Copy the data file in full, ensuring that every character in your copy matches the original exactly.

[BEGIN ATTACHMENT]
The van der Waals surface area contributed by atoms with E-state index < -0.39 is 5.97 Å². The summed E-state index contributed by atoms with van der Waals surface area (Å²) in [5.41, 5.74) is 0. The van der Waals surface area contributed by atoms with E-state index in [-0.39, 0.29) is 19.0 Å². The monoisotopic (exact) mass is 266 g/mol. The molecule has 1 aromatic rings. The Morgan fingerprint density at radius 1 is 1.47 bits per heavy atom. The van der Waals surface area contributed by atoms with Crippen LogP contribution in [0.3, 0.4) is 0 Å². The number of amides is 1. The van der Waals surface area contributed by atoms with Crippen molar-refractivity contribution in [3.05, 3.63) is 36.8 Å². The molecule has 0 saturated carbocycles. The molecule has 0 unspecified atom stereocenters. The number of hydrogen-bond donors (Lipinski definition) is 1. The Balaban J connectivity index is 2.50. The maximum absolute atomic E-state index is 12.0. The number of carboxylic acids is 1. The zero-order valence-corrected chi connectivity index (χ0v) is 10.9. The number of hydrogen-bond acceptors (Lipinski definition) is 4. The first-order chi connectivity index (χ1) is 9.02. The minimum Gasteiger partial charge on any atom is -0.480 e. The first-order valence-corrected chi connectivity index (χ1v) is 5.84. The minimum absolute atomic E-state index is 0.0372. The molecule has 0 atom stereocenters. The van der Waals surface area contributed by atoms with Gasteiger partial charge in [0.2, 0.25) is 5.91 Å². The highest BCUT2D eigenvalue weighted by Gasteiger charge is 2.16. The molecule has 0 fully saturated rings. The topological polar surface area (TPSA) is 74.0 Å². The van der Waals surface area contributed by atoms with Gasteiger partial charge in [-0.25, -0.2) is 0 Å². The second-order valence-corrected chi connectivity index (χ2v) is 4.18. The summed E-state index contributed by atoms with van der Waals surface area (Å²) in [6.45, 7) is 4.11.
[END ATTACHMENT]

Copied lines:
The van der Waals surface area contributed by atoms with E-state index < -0.39 is 5.97 Å². The summed E-state index contributed by atoms with van der Waals surface area (Å²) in [5.41, 5.74) is 0. The van der Waals surface area contributed by atoms with E-state index in [-0.39, 0.29) is 19.0 Å². The monoisotopic (exact) mass is 266 g/mol. The molecule has 1 aromatic rings. The Morgan fingerprint density at radius 1 is 1.47 bits per heavy atom. The van der Waals surface area contributed by atoms with Crippen LogP contribution in [0.3, 0.4) is 0 Å². The number of amides is 1. The van der Waals surface area contributed by atoms with Crippen molar-refractivity contribution in [3.05, 3.63) is 36.8 Å². The molecule has 0 saturated carbocycles. The molecule has 0 unspecified atom stereocenters. The number of hydrogen-bond donors (Lipinski definition) is 1. The Balaban J connectivity index is 2.50. The maximum absolute atomic E-state index is 12.0. The number of carboxylic acids is 1. The zero-order valence-corrected chi connectivity index (χ0v) is 10.9. The number of hydrogen-bond acceptors (Lipinski definition) is 4. The first-order chi connectivity index (χ1) is 9.02. The minimum Gasteiger partial charge on any atom is -0.480 e. The first-order valence-corrected chi connectivity index (χ1v) is 5.84. The minimum absolute atomic E-state index is 0.0372. The molecule has 0 atom stereocenters. The van der Waals surface area contributed by atoms with Gasteiger partial charge in [0.2, 0.25) is 5.91 Å². The highest BCUT2D eigenvalue weighted by Gasteiger charge is 2.16. The molecule has 0 fully saturated rings. The topological polar surface area (TPSA) is 74.0 Å². The van der Waals surface area contributed by atoms with Gasteiger partial charge in [-0.25, -0.2) is 0 Å². The second-order valence-corrected chi connectivity index (χ2v) is 4.18. The summed E-state index contributed by atoms with van der Waals surface area (Å²) in [6.45, 7) is 4.11.